Surface Shaders with DX11 Tessellation
Vertex and Fragment Shader Examples

Writing vertex and fragment shaders

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ShaderLab shaders encompass more than just “hardware shaders”. They do many things. They describe properties that are displayed in the Material Inspector, contain multiple shader implementations for different graphics hardware, configure fixed function hardware state and so on. The actual programmable shaders - like vertex and fragment programs - are just a part of the whole ShaderLab’s “shader” concept. Take a look at shader tutorial for a basic introduction. Here we’ll call the low-level hardware shaders shader programs.

If you want to write shaders that interact with lighting, take a look at Surface Shaders documentation. For some examples, take a look at Vertex and Fragment Shader Examples. The rest of this page will assume shaders that do not interact with Unity lights (e.g. special effects, Image Effects etc.)

Shader programs are written in Cg / HLSL language, by embedding “snippets” in the shader text, somewhere inside the Pass command. They usually look like this:

  Pass {
      // ... the usual pass state setup ...
      
      CGPROGRAM
      // compilation directives for this snippet, e.g.:
      #pragma vertex vert
      #pragma fragment frag
      
      // the Cg/HLSL code itself
      
      ENDCG
      // ... the rest of pass setup ...
  }

Cg snippets

Cg program snippets are written between CGPROGRAM and ENDCG.

At the start of the snippet compilation directives can be given as #pragma statements. Directives indicating which shader functions to compile:

  • #pragma vertex name - compile function name as the vertex shader.
  • #pragma fragment name - compile function name as the fragment shader.
  • #pragma geometry name - compile function name as DX10 geometry shader. Having this option automatically turns on #pragma target 4.0, described below.
  • #pragma hull name - compile function name as DX11 hull shader. Having this option automatically turns on #pragma target 5.0, described below.
  • #pragma domain name - compile function name as DX11 domain shader. Having this option automatically turns on #pragma target 5.0, described below.

Other compilation directives:

  • #pragma target name - which shader target to compile to. See Shader targets below for details.
  • #pragma only_renderers space separated names - compile shader only for given renderers. By default shaders are compiled for all renderers. See Renderers below for details.
  • #pragma exclude_renderers space separated names - do not compile shader for given renderers. By default shaders are compiled for all renderers. See Renderers below for details.
  • #pragma multi_compile …_ - for working with multiple shader variants.
  • #pragma enable_d3d11_debug_symbols - generate debug information for shaders compiled for DirectX 11, this will allow you to debug shaders via Visual Studio 2012 (or higher) Graphics debugger.

Each snippet must contain at least a vertex program and a fragment program. Thus #pragma vertex and #pragma fragment directives are required.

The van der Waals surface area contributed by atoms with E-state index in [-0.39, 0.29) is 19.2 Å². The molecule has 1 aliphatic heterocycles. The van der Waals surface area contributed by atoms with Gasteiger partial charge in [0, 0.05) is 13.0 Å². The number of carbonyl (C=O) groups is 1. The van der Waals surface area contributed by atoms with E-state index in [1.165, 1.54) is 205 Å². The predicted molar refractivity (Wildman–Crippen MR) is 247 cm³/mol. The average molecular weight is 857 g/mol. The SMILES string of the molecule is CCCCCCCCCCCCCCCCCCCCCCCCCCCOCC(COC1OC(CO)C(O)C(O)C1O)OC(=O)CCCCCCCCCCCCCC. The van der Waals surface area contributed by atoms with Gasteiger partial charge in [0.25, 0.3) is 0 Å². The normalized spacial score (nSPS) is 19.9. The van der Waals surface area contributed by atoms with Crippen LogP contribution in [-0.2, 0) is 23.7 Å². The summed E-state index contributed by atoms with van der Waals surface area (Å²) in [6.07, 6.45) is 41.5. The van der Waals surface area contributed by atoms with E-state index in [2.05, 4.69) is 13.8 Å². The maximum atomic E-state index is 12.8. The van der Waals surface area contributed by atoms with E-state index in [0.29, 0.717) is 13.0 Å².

Compilation directives that don’t do anything starting with Unity 5.0 and can be safely removed: #pragma glsl, #pragma glsl_no_auto_normalization, #pragma profileoption, #pragma fragmentoption.

Shader targets

By default, Unity compiles shaders into roughly shader model 2.0 equivalent. Using #pragma target allows shaders to be compiled into other capability levels. Currently these targets are supported:

  • #pragma target 2.0 (default) - roughly shader model 2.0
    • Shader Model 2.0 on Direct3D 9.
    • Limited amount of arithmetic & texture instructions; no vertex texture sampling; no derivatives in fragment shaders.
  • #pragma target 3.0 - compile to shader model 3.0:
    • Shader Model 3.0 on Direct3D 9.
  • #pragma target 4.0 - compile to DX10 shader model 4.0. This target is currently only supported by DirectX 11 and XboxOne/PS4 platforms.
  • #pragma target 5.0 - compile to DX11 shader model 5.0. This target is currently only supported by DirectX 11 and XboxOne/PS4 platforms.

Note that all OpenGL-like platforms (including mobile) are treated as “capable of shader model 3.0”. WP8/WinRT platforms (DX11 feature level 9.x) are treated as only capable of shader model 2.0.

Rendering platforms

Unity supports several rendering APIs (e.g. Direct3D 9 and OpenGL), and by default all shader programs are compiled into all supported renderers. You can indicate which renderers to compile to using #pragma only_renderers or #pragma exclude_renderers directives. This is mostly useful in cases where you are explicitly using some shader language features that you know aren’t possible on some platforms. Currently supported renderer names are:

  • d3d9 - Direct3D 9.
  • d3d11 - Direct3D 11.
  • opengl - OpenGL.
  • gles - OpenGL ES 2.0.
  • gles3 - OpenGL ES 3.0.
  • metal - iOS Metal.
  • d3d11_9x - Direct3D 11 9.x feature level, as commonly used on WSA/WP8 platforms.
  • xbox360 - Xbox 360.
  • xboxone - Xbox One.
  • ps3 - PlayStation 3.
  • ps4 - PlayStation 4.
  • psp2 - PlayStation Vita.

For example, this line would only compile shader into D3D9 mode:

#pragma only_renderers d3d9
Surface Shaders with DX11 Tessellation
Vertex and Fragment Shader Examples